A young lady wearing a colourful Kitenge, balancing a large sack on her head looked into the pick-up as we slowed down to get her attention. She walked up to the passenger side where my colleague had been seated. After some light conversation, which I could barely understand, my colleague asked her in English where her shoes were. She giggled as she looked down at her feet. She was not the only one who found our questions amusing. This reaction was shared by many people along the journey. Perhaps they felt it was absurd for strangers to be asking them about their shoe whereabouts? Maybe it made them a bit uncomfortable? A few people told us that they had left them at home, finding it easier to work in the fields barefoot. But most of the responses we received were consistent with the fact that they could not afford them. We never indicated ahead of time that we were handing out shoes, so the responses all seemed genuine.
The next question my colleague asked the young lady was ‘would you like a pair?’ She stared at him, wide eyed, but speechless. My colleague repeated the question, ‘would you like a pair of shoes?’ This time she nodded but looked away and giggled softly. I hopped out of the truck, pulled out one of the boxes that we had piled the shoes in, and assessed her foot size as I began to pull out a couple of pairs for her to try on. The first pair that she tried on fit perfectly. She had the most beautiful giggle and seemed truly happy. She thanked us and we said bye to her, without any other explanation, other than my colleague telling her that she should wear them and not worry about them getting dirty. They were there to protect her feet.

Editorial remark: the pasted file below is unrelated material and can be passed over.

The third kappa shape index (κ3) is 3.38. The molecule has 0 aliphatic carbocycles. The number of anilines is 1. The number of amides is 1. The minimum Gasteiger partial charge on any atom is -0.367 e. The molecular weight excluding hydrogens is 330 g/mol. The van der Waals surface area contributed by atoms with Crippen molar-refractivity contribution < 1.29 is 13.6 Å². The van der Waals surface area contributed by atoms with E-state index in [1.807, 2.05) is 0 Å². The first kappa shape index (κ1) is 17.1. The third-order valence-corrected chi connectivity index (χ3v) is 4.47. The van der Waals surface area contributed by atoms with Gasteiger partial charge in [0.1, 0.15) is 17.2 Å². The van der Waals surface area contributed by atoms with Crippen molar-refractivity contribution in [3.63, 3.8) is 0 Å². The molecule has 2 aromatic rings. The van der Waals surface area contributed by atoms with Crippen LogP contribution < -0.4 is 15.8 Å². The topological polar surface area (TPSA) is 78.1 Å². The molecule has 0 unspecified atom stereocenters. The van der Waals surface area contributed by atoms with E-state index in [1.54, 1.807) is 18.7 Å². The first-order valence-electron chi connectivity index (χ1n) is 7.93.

Our method of stopping people elicited many different reactions along the way in both Kinango and Kwale. Some people were confused and didn’t know how to respond to my colleague when he asked them about their shoe situation, so they just kept quiet. Others explained how they did not have any money on them to pay us if we were to give them a pair. We even had one elderly man ask us what we wanted in return. But many just smiled and said yes, they wanted some shoes! We came across two young boys that were so excited, they said they were going to run all the way home in their new shoes. The smiles were contagious and the laughter that echoed out of the many joyful people, were priceless. The hugs and high fives that were exchanged gave me a certain sense of happiness. A few days later my colleague and I headed to Uganda. We were able to find suitable shoes in the local market. The reactions were nearly the same as in Kenya when we stopped people. One woman danced and sang in the middle of the road, wishing us well and promising to pray for us. The most interesting run in was with a boy, around the age of 14, selling women’s shoes on the street. He himself, was not wearing any shoes! He was most delighted when we offered him a pair of new sandals and told him that he was not to sell them! Our final pair was left in the middle of one of the narrow but never ending dirt roads. We hoped that someone lucky would walk by and find a small surprise, making his or her day a happier one.